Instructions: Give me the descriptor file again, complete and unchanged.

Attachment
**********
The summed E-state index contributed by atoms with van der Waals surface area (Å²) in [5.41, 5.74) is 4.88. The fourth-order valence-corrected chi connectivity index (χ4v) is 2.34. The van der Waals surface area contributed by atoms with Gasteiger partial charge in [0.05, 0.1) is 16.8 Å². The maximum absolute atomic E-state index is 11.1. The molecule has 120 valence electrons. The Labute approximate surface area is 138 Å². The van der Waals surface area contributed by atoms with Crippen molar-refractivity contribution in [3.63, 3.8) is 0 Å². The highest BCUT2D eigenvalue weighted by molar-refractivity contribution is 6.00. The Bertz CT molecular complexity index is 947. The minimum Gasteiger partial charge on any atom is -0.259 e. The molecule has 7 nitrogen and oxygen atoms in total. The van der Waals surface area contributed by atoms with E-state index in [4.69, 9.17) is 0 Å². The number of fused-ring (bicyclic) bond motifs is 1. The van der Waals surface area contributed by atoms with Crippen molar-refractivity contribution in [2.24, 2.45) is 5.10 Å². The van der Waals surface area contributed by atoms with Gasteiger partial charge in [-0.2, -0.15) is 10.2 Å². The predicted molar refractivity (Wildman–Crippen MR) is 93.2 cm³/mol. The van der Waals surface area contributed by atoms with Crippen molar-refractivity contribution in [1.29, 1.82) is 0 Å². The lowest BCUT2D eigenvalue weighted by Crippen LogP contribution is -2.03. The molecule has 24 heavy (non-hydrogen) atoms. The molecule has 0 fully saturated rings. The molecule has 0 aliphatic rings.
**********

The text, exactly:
The summed E-state index contributed by atoms with van der Waals surface area (Å²) in [5.41, 5.74) is 4.88. The fourth-order valence-corrected chi connectivity index (χ4v) is 2.34. The van der Waals surface area contributed by atoms with Gasteiger partial charge in [0.05, 0.1) is 16.8 Å². The maximum absolute atomic E-state index is 11.1. The molecule has 120 valence electrons. The Labute approximate surface area is 138 Å². The van der Waals surface area contributed by atoms with Crippen molar-refractivity contribution in [3.63, 3.8) is 0 Å². The highest BCUT2D eigenvalue weighted by molar-refractivity contribution is 6.00. The Bertz CT molecular complexity index is 947. The minimum Gasteiger partial charge on any atom is -0.259 e. The molecule has 7 nitrogen and oxygen atoms in total. The van der Waals surface area contributed by atoms with E-state index in [4.69, 9.17) is 0 Å². The number of fused-ring (bicyclic) bond motifs is 1. The van der Waals surface area contributed by atoms with Crippen molar-refractivity contribution in [2.24, 2.45) is 5.10 Å². The van der Waals surface area contributed by atoms with Gasteiger partial charge in [-0.2, -0.15) is 10.2 Å². The predicted molar refractivity (Wildman–Crippen MR) is 93.2 cm³/mol. The van der Waals surface area contributed by atoms with Crippen molar-refractivity contribution in [1.29, 1.82) is 0 Å². The lowest BCUT2D eigenvalue weighted by Crippen LogP contribution is -2.03. The molecule has 24 heavy (non-hydrogen) atoms. The molecule has 0 fully saturated rings. The molecule has 0 aliphatic rings.